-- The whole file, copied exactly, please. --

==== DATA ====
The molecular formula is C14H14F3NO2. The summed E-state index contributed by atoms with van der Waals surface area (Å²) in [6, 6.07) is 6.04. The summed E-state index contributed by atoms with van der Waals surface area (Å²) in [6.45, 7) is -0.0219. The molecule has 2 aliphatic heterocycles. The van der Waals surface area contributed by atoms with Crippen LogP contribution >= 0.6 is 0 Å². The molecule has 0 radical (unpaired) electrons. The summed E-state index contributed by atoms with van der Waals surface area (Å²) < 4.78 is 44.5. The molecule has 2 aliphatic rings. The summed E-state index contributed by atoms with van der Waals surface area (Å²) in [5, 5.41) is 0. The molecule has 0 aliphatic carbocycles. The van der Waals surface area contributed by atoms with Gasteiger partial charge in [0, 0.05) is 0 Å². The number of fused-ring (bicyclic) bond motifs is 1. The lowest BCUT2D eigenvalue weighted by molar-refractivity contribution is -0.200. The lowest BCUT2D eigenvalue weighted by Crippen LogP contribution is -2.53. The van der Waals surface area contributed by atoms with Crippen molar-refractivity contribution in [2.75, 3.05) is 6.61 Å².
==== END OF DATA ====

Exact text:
The molecular formula is C14H14F3NO2. The summed E-state index contributed by atoms with van der Waals surface area (Å²) in [6, 6.07) is 6.04. The summed E-state index contributed by atoms with van der Waals surface area (Å²) in [6.45, 7) is -0.0219. The molecule has 2 aliphatic heterocycles. The van der Waals surface area contributed by atoms with Crippen LogP contribution >= 0.6 is 0 Å². The molecule has 0 radical (unpaired) electrons. The summed E-state index contributed by atoms with van der Waals surface area (Å²) < 4.78 is 44.5. The molecule has 2 aliphatic rings. The summed E-state index contributed by atoms with van der Waals surface area (Å²) in [5, 5.41) is 0. The molecule has 0 aliphatic carbocycles. The van der Waals surface area contributed by atoms with Gasteiger partial charge in [0, 0.05) is 0 Å². The number of fused-ring (bicyclic) bond motifs is 1. The lowest BCUT2D eigenvalue weighted by molar-refractivity contribution is -0.200. The lowest BCUT2D eigenvalue weighted by Crippen LogP contribution is -2.53. The van der Waals surface area contributed by atoms with Crippen molar-refractivity contribution in [2.75, 3.05) is 6.61 Å².